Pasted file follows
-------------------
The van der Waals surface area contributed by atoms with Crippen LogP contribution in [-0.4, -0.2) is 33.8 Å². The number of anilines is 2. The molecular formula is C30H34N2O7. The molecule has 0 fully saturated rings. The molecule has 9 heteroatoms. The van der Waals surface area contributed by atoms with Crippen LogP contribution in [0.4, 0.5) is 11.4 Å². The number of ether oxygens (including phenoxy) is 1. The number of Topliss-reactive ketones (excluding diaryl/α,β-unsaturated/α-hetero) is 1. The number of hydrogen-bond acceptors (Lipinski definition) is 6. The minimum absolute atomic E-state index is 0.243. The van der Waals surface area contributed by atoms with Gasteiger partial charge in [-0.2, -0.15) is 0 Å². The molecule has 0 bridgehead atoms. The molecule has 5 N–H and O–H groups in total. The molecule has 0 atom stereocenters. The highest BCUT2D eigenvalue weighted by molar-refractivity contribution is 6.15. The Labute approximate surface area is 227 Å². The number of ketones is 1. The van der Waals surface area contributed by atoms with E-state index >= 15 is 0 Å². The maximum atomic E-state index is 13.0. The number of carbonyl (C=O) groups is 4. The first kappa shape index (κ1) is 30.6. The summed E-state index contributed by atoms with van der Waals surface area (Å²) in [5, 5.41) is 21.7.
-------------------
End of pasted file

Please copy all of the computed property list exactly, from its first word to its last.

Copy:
The van der Waals surface area contributed by atoms with Crippen LogP contribution in [-0.4, -0.2) is 33.8 Å². The number of anilines is 2. The molecular formula is C30H34N2O7. The molecule has 0 fully saturated rings. The molecule has 9 heteroatoms. The van der Waals surface area contributed by atoms with Crippen LogP contribution in [0.4, 0.5) is 11.4 Å². The number of ether oxygens (including phenoxy) is 1. The number of Topliss-reactive ketones (excluding diaryl/α,β-unsaturated/α-hetero) is 1. The number of hydrogen-bond acceptors (Lipinski definition) is 6. The minimum absolute atomic E-state index is 0.243. The van der Waals surface area contributed by atoms with Gasteiger partial charge in [-0.2, -0.15) is 0 Å². The molecule has 0 bridgehead atoms. The molecule has 5 N–H and O–H groups in total. The molecule has 0 atom stereocenters. The highest BCUT2D eigenvalue weighted by molar-refractivity contribution is 6.15. The Labute approximate surface area is 227 Å². The number of ketones is 1. The van der Waals surface area contributed by atoms with E-state index >= 15 is 0 Å². The maximum atomic E-state index is 13.0. The number of carbonyl (C=O) groups is 4. The first kappa shape index (κ1) is 30.6. The summed E-state index contributed by atoms with van der Waals surface area (Å²) in [5, 5.41) is 21.7.